Posted , 7 users are following.

There appears to be a growing number of posts concerning those who cannot believe tests results, no matter how many times they are performed, and are convinced they are suffering from some fatal disease

Added to this there is a constant  home monitoring of heart/pulse rate and the measuring of  blood pressure

This is truly disturbing and unhealthy to say the least. Sad too

Disbelief entrenches the symptoms of Anxiety Disorder and the sufferer is held fast in the anxiety/fear/panic cycle

Milton said it best in Paradise Lost


Apart from emotionally/physically draining, repeated tests also drain the resources of the Health System.

Constant home monitoring of bodily functions can become obsessional and worse still are guaranteed to give high readings because the sufferer is in a state of agitation when performing them,ie, hoping for good results

Blood pressure/heartbeat/pulse fluctuate dependant upon what we are doing at the time and our state of mind

From personal experience I can state catergorically that acceptance of Anxiety/Panic Disorder, dealing with that and that alone, putting aside negativity and doubts, is the way out of it

Your self-help methods, the support of the Forum members, are the tools you need to deal with and overcome AD/PD. Whereas allowing your imagination to fix upon worst case scenarios will ensure you will never overcome the problem

My heart goes out to all those afraid. Fear is our most unpleasant emotion. I have experienced all that AD/PD can throw at us. I truly understand

Please, please accept the problem for what it is and not for what it isn't, for that which  you fear it might be. Taking control is empowering. Dealing with the problem boosts confidence

I wish each and every one of you the best, and the courage to accept



4 likes, 18 replies

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18 Replies

  • Posted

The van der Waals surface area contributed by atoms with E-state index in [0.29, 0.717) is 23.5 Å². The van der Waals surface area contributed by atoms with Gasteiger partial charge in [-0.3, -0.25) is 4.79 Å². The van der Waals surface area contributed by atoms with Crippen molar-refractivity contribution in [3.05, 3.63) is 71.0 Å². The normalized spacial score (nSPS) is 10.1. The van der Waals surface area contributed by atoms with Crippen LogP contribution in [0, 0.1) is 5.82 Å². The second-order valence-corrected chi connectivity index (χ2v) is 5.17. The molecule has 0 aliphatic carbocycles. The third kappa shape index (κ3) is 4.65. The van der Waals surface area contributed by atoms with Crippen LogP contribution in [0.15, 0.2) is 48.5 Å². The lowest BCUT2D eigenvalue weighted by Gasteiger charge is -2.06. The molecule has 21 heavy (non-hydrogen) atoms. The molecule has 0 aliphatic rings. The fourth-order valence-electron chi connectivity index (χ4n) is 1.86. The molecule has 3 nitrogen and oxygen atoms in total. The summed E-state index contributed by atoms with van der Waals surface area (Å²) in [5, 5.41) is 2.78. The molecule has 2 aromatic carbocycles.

Well said Helen. I accepted the palpitations and pulse rates many years ago so one job done.

    I don't waste my energy anymore on what if as that makes it far worse.

    Thanks for posting. X

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  • Posted

    Thank you for posting Helen,

    I am new to anxiety and trying to understand what's going on with my body and trying different coping techniques and hope that I can learn to take control quickly because it is affecting my everyday life.

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    • Posted

      Hi Melissasmile

      Hi Melissa smile

      I appreciate that AD is frightening. It strikes out of the blue, whether triggered by emotional or physical trauma or a combination of both

      Knowledge is power. Learn all you can to help yourself.

      Right Breathing Techniques

      Distraction Techniques

      Right Mind Thinking

      Cut down on fizzy drinks, too much sugar, Eat sensible, sitting whilst y eat and chew food thoroughly. You have to nourish the body because AD depletes it rapidly

      AD can be exhausting. Don't push yourself to the limits to "show" you are not afraid. That is more destructive. Slow and gently does it

      Keep hydrated, this is vital. AD appears to literally suck the fluids out of our body. Try to replace coffee with Chamomile Tea, four cups a day evenly spaced

      Make time for "Me" time. An hour a day doing something you enjoy. Soaking in a bath, reading, listening to music. Anything that gives you pleasure

      AD ignites adrenalin. It's vital you move about to disperse it. Walking, climbing up and down the stairs several times

      Never try to fight the symptoms. This has an adverse affect.